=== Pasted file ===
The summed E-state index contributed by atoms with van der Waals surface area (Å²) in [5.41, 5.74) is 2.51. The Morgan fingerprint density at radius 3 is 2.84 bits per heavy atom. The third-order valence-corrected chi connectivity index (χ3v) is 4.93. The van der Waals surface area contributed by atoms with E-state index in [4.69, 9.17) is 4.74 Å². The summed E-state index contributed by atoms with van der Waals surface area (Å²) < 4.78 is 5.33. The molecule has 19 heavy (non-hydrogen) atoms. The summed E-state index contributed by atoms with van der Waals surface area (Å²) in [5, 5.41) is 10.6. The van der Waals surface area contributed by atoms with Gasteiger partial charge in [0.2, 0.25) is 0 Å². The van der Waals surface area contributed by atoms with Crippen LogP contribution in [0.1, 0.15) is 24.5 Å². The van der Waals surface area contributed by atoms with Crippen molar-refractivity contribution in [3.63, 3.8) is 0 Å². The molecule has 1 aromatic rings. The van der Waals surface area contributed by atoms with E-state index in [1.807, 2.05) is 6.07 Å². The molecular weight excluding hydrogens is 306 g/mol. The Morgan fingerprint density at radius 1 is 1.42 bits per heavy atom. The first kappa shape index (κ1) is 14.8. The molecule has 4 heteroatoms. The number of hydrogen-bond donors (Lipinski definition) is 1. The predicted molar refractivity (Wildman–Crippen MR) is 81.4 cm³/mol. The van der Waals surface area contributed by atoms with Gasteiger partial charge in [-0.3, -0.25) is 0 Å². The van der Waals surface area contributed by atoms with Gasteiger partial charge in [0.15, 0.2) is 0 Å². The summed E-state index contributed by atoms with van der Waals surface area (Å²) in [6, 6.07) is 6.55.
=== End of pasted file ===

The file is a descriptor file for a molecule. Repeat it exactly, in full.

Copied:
The summed E-state index contributed by atoms with van der Waals surface area (Å²) in [5.41, 5.74) is 2.51. The Morgan fingerprint density at radius 3 is 2.84 bits per heavy atom. The third-order valence-corrected chi connectivity index (χ3v) is 4.93. The van der Waals surface area contributed by atoms with E-state index in [4.69, 9.17) is 4.74 Å². The summed E-state index contributed by atoms with van der Waals surface area (Å²) < 4.78 is 5.33. The molecule has 19 heavy (non-hydrogen) atoms. The summed E-state index contributed by atoms with van der Waals surface area (Å²) in [5, 5.41) is 10.6. The van der Waals surface area contributed by atoms with Gasteiger partial charge in [0.2, 0.25) is 0 Å². The van der Waals surface area contributed by atoms with Crippen LogP contribution in [0.1, 0.15) is 24.5 Å². The van der Waals surface area contributed by atoms with Crippen molar-refractivity contribution in [3.63, 3.8) is 0 Å². The molecule has 1 aromatic rings. The van der Waals surface area contributed by atoms with E-state index in [1.807, 2.05) is 6.07 Å². The molecular weight excluding hydrogens is 306 g/mol. The Morgan fingerprint density at radius 1 is 1.42 bits per heavy atom. The first kappa shape index (κ1) is 14.8. The molecule has 4 heteroatoms. The number of hydrogen-bond donors (Lipinski definition) is 1. The predicted molar refractivity (Wildman–Crippen MR) is 81.4 cm³/mol. The van der Waals surface area contributed by atoms with Gasteiger partial charge in [-0.3, -0.25) is 0 Å². The van der Waals surface area contributed by atoms with Gasteiger partial charge in [0.15, 0.2) is 0 Å². The summed E-state index contributed by atoms with van der Waals surface area (Å²) in [6, 6.07) is 6.55.